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October 21, 1996


Before Prather, C.j., Smith And Waller, JJ.

The opinion of the court was delivered by: By: ED Davis Noble, Jr.









¶1. The genesis of this case arises from an anonymous, written complaint against Dr. Terrence J. Hall involving allegations of sexual harassment against a female medical student. The Department of Human Resources at the University of Mississippi Medical Center (hereinafter"UMC") authorized the campus police to conduct a full-scale investigation into the allegations. After the investigation was completed, the Department of Human Resources concluded that the evidence presented showed that although UMC's sexual harassment policy was not violated, Dr. Hall's conduct constituted inappropriate behavior. As a result, Dr. Hall was issued a written reprimand. All documentation of the investigation and the written reprimand were included in Dr. Hall's personnel file.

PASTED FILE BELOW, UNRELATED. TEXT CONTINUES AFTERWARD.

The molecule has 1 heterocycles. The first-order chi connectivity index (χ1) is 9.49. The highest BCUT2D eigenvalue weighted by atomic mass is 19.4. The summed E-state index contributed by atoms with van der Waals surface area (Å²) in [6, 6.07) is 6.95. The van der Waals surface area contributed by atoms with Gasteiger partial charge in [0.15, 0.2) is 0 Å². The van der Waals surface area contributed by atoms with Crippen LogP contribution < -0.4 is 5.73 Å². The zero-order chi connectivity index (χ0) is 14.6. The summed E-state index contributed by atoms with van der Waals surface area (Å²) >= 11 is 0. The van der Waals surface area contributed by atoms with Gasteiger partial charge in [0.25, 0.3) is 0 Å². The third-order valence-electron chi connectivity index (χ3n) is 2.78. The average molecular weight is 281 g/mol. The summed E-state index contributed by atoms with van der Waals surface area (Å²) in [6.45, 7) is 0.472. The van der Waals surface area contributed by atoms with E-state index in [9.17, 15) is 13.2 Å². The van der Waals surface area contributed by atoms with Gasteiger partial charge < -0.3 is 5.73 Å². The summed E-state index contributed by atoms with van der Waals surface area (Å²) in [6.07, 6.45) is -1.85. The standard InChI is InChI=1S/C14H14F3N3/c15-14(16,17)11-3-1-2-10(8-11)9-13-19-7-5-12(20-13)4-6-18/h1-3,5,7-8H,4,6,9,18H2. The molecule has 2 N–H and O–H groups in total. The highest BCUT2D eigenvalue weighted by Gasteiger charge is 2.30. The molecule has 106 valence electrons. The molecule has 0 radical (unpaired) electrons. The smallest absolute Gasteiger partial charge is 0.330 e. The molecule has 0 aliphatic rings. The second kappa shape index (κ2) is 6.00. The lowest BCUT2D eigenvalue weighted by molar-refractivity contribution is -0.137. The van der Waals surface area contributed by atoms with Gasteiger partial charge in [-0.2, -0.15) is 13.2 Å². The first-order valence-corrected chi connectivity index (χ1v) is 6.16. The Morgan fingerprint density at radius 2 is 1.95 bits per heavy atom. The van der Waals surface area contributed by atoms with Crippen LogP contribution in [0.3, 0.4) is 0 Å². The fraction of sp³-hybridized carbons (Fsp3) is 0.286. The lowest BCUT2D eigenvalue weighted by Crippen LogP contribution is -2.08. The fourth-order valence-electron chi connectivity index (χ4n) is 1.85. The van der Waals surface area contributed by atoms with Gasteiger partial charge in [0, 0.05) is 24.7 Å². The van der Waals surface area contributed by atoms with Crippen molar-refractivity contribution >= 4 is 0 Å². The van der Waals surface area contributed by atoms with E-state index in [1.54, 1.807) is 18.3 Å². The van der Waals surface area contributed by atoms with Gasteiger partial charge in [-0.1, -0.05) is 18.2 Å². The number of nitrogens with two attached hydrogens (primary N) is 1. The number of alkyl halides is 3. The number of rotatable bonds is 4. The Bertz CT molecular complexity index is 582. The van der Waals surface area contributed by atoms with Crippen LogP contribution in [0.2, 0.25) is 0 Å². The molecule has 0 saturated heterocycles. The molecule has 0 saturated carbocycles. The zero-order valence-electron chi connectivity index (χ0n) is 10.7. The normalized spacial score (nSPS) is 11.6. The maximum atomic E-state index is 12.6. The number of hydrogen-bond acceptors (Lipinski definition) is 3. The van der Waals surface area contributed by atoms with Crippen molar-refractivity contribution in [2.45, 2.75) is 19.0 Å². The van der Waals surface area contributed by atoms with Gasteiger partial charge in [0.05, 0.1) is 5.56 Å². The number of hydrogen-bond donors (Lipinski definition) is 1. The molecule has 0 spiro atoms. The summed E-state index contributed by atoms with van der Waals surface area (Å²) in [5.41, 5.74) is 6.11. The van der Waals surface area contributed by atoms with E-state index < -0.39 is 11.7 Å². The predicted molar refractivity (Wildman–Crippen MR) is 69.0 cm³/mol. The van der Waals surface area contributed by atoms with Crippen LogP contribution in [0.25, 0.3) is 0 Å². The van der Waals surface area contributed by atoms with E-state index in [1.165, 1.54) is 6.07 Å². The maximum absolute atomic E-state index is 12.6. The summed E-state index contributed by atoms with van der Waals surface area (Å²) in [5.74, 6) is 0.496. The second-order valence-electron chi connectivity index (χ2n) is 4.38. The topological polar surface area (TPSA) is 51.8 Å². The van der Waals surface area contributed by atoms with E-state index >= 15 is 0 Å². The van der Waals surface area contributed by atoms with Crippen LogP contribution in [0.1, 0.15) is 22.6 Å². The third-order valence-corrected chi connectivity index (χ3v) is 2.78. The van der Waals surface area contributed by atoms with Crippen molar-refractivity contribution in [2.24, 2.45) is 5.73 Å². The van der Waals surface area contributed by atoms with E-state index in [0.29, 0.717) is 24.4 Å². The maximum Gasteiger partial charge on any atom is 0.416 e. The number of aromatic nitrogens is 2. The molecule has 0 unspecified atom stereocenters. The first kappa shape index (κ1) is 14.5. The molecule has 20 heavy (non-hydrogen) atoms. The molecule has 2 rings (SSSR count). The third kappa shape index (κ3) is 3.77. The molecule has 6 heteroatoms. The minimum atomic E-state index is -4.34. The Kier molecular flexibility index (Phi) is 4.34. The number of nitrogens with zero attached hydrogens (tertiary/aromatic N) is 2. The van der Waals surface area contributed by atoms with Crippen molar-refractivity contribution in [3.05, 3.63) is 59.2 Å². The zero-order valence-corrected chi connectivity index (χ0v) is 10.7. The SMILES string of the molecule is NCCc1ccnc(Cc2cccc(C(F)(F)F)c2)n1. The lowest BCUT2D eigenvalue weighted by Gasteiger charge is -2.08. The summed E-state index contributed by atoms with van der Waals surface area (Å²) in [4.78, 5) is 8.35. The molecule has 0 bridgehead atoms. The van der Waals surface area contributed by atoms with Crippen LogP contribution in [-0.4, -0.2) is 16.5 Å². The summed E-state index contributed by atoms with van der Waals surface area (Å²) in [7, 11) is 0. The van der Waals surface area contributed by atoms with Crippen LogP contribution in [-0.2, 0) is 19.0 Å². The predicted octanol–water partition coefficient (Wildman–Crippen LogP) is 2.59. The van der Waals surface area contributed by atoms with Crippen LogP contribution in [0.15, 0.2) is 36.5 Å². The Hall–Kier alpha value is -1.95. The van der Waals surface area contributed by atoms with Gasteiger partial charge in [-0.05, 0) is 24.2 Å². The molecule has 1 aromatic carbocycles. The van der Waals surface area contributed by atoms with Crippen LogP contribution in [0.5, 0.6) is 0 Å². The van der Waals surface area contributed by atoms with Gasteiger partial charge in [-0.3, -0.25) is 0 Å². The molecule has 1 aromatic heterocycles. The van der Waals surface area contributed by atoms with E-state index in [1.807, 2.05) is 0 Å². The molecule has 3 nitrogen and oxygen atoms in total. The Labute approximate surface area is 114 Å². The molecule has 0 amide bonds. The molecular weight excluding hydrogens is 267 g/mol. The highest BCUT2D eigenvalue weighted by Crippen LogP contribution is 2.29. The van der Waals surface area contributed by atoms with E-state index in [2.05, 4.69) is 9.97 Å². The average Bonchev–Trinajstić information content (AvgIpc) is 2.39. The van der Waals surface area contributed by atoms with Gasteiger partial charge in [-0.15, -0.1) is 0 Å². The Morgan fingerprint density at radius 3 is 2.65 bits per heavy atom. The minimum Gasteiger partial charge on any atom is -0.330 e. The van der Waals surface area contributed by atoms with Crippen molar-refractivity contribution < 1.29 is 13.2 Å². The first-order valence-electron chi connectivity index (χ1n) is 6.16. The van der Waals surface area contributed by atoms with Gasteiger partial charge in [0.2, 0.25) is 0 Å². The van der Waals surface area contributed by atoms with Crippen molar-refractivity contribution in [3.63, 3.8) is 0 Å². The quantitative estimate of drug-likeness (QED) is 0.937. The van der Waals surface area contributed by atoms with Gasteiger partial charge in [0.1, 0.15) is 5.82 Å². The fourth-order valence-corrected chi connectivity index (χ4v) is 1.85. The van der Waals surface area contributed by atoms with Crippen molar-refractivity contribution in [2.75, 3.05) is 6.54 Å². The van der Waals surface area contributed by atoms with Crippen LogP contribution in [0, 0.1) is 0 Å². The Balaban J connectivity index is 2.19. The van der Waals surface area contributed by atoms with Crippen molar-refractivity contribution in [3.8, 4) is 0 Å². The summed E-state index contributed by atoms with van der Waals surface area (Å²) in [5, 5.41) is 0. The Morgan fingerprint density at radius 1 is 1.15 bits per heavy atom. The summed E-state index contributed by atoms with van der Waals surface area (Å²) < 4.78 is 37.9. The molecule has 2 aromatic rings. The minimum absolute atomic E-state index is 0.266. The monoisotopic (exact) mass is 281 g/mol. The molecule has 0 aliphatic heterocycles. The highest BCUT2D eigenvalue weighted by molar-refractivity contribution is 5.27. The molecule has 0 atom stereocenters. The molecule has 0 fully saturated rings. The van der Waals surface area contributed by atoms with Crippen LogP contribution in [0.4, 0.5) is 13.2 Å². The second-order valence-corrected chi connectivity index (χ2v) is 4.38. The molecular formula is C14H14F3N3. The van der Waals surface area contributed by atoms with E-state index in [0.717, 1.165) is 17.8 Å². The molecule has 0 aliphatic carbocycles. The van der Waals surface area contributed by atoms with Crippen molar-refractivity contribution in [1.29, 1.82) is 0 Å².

¶2. Dr. Hall initiated a faculty grievance in accordance with the Faculty/Staff Handbook and the Procedures of UMC. At all levels of University review, including review by a Faculty Grievance Committee, Dr. Hall was denied all relief requested. Dr. Hall then appealed to the Board of Trustees of State Institutions of Higher Learning (hereinafter "the Board"), and the Board affirmed the decision of the Faculty Grievance Committee. Dr. Hall next filed a Petition for Writ of Certiorari with the Circuit Court of the First Judicial District of Hinds County alleging that the Board's affirmance of UMC's conduct was arbitrary and capricious and in violation of his constitutional right to substantive due process. The circuit court denied all relief requested by Dr. Hall.